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Re: Wellcome Trust report

Date: Sun, 30 May 2004 13:55:35 +0200
From: "Sally Morris (ALPSP)" <chief-exec@alpsp.org>
Subject: Wellcome Trust report

Forgive me if I've sent this comment to LibLicense already!  Could you
forward if not? Thanks, Sally

The Wellcome Foundation funded a follow-up study to its previous 'Economic
Analysis of Scientific Research Publishing';  the new report, entitled
'Costs and Business Models in Scientific Research Publishing', can be
found at http://www.wellcome.ac.uk/en/1/awtpubrepcos.html.  It's an
interesting analysis and the cost figures presented are quite plausible
(though it's not clear whether figures several years old have in fact been
inflated to current-year levels in the calculations);  they are much
higher than some less realistic OA advocates have been suggesting.

However, the author confuses the savings made by dropping print with those
made by moving to open access, and thus replacing a subscription charging
system with an author charging system, and doing away with the costs of
licensing and sales.  It is actually impossible to see, from the figures
given, what the cost difference is between an online-only subscription
journal and an online-only open access journal (the author also recognises
that, in fact, many OA journals still find they need to sell print copies
to some customers, but fails to allow for the cost of maintaining print
systems in order to do so).

Even more importantly, the author falls into his own trap of confusing
costs (and direct costs at that) with prices.  Despite several comments to
the effect that an amount needs to be added to the bare cost figures to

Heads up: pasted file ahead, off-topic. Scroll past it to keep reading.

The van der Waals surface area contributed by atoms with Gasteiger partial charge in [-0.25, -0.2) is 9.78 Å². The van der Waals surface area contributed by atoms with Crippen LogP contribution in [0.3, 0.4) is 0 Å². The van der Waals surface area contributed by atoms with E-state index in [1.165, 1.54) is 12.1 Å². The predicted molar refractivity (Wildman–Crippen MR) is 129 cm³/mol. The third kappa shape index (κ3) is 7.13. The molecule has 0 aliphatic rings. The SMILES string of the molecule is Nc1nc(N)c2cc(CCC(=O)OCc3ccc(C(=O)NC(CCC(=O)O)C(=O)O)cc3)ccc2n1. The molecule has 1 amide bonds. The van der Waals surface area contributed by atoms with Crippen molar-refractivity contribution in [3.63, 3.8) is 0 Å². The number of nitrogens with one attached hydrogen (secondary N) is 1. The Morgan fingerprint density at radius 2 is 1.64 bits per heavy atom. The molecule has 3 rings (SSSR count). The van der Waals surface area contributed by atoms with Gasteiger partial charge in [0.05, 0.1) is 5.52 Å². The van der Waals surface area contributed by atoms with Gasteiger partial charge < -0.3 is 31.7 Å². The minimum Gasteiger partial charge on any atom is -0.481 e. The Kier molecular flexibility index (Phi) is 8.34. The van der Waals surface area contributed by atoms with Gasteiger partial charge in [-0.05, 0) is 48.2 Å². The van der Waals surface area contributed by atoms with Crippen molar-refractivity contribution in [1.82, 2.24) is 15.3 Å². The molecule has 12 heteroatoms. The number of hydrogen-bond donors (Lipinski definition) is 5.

cover (a) overheads and (b) profit or surplus - and a recognition that the
latter is essential to staying in business, whether commercial or not - he
fails to do so himself, stating that his estimate of direct costs - 175
dollars per article submitted, plus 550-675 dollars per article published
- would be appropriate author charges.  Neither does he take any account
of the percentage of authors who might be unable to pay.

I suspect that his estimates of per-article direct costs will be treated,
by Open Access enthusiasts, as a recommended charge to authors, while
clearly this would not be viable.  And even at the figures he gives,
researchers outside the particularly well-funded areas of STM (and not
even all of STM is well funded) would, I imagine, have the greatest
difficulty in obtaining such sums from research or other funding;  all the
more so once overheads and profit have been added.

A smaller but important point is that I think the assumption of the
percentage of journal revenue received from non-academic sources is far
too low - the EPS analysis of the STM market, and the recent report from
Credit Suisse/First Boston, suggest a much higher figure.  This makes a
difference when one compares a situation where costs are covered by both
academic and commercial communities, with one where all the costs move to
the academic community - the effects would, of course, be particularly
acutely felt in areas like medicine and pharmaceuticals.

The accompanying press release suggests that publishing costs could be
reduced by up 30% by a move to Open Access.  This is nonsense;  most of
the saving would be due to a move to online-only, as mentioned above.  
Indeed, reduction of publishing revenues by 30% would put many very
valuable journals out of business (see the typical society surplus levels
mentioned above).  But again, this will be - indeed, has already been -
taken as gospel by some, with potentially damaging effects.

I tackled the consultant who wrote the report about these two problems:
the fact that an adequate distinction is not made between savings made by
dropping print, and savings (and new costs) made by moving to open access;  
and the failure, despite comments in the text, to make any allowance
whatever for overheads or profit/surplus.  He conceded both points and
said that he had never intended to give that impression.

Sally Morris, Chief Executive
Association of Learned and Professional Society Publishers
South House, The Street, Clapham, Worthing, West Sussex BN13 3UU, UK

Phone:  +44 (0)1903 871686 Fax:  +44 (0)1903 871457 
E-mail:  chief-exec@alpsp.org
ALPSP Website  http://www.alpsp.org